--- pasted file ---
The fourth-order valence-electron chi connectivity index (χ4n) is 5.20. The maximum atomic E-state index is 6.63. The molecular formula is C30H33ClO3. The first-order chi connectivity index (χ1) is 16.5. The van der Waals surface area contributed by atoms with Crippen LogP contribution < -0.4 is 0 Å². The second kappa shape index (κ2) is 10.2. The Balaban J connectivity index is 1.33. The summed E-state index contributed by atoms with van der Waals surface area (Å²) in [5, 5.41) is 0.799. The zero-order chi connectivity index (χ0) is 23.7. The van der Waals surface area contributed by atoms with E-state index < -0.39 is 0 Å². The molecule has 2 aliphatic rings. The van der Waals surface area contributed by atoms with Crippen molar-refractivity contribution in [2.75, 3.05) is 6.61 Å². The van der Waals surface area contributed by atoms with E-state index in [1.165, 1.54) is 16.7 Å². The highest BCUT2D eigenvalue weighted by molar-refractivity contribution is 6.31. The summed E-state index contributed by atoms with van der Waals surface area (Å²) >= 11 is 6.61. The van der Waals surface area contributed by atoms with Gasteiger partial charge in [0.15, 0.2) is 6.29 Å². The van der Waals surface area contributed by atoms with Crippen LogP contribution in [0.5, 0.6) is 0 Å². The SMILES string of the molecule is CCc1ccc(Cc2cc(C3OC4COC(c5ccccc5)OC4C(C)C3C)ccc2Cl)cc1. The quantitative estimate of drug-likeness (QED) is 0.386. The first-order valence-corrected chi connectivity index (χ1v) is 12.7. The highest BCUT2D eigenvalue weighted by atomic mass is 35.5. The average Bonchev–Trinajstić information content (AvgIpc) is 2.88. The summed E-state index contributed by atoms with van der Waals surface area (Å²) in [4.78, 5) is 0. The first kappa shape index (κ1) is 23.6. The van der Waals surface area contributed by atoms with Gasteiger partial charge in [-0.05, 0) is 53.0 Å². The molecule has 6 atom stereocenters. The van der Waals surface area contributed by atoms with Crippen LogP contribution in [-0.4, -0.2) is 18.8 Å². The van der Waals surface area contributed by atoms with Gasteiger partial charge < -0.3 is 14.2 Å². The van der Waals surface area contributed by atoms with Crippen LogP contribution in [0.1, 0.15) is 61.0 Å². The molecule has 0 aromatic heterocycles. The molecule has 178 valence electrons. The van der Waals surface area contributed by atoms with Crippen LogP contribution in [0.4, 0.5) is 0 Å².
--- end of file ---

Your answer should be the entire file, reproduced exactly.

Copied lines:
The fourth-order valence-electron chi connectivity index (χ4n) is 5.20. The maximum atomic E-state index is 6.63. The molecular formula is C30H33ClO3. The first-order chi connectivity index (χ1) is 16.5. The van der Waals surface area contributed by atoms with Crippen LogP contribution < -0.4 is 0 Å². The second kappa shape index (κ2) is 10.2. The Balaban J connectivity index is 1.33. The summed E-state index contributed by atoms with van der Waals surface area (Å²) in [5, 5.41) is 0.799. The zero-order chi connectivity index (χ0) is 23.7. The van der Waals surface area contributed by atoms with E-state index < -0.39 is 0 Å². The molecule has 2 aliphatic rings. The van der Waals surface area contributed by atoms with Crippen molar-refractivity contribution in [2.75, 3.05) is 6.61 Å². The van der Waals surface area contributed by atoms with E-state index in [1.165, 1.54) is 16.7 Å². The highest BCUT2D eigenvalue weighted by molar-refractivity contribution is 6.31. The summed E-state index contributed by atoms with van der Waals surface area (Å²) >= 11 is 6.61. The van der Waals surface area contributed by atoms with Gasteiger partial charge in [0.15, 0.2) is 6.29 Å². The van der Waals surface area contributed by atoms with Crippen LogP contribution in [0.5, 0.6) is 0 Å². The SMILES string of the molecule is CCc1ccc(Cc2cc(C3OC4COC(c5ccccc5)OC4C(C)C3C)ccc2Cl)cc1. The quantitative estimate of drug-likeness (QED) is 0.386. The first-order valence-corrected chi connectivity index (χ1v) is 12.7. The highest BCUT2D eigenvalue weighted by atomic mass is 35.5. The average Bonchev–Trinajstić information content (AvgIpc) is 2.88. The summed E-state index contributed by atoms with van der Waals surface area (Å²) in [4.78, 5) is 0. The first kappa shape index (κ1) is 23.6. The van der Waals surface area contributed by atoms with Gasteiger partial charge in [-0.05, 0) is 53.0 Å². The molecule has 6 atom stereocenters. The van der Waals surface area contributed by atoms with Crippen LogP contribution in [-0.4, -0.2) is 18.8 Å². The van der Waals surface area contributed by atoms with Gasteiger partial charge < -0.3 is 14.2 Å². The van der Waals surface area contributed by atoms with Crippen LogP contribution in [0.1, 0.15) is 61.0 Å². The molecule has 0 aromatic heterocycles. The molecule has 178 valence electrons. The van der Waals surface area contributed by atoms with Crippen LogP contribution in [0.4, 0.5) is 0 Å².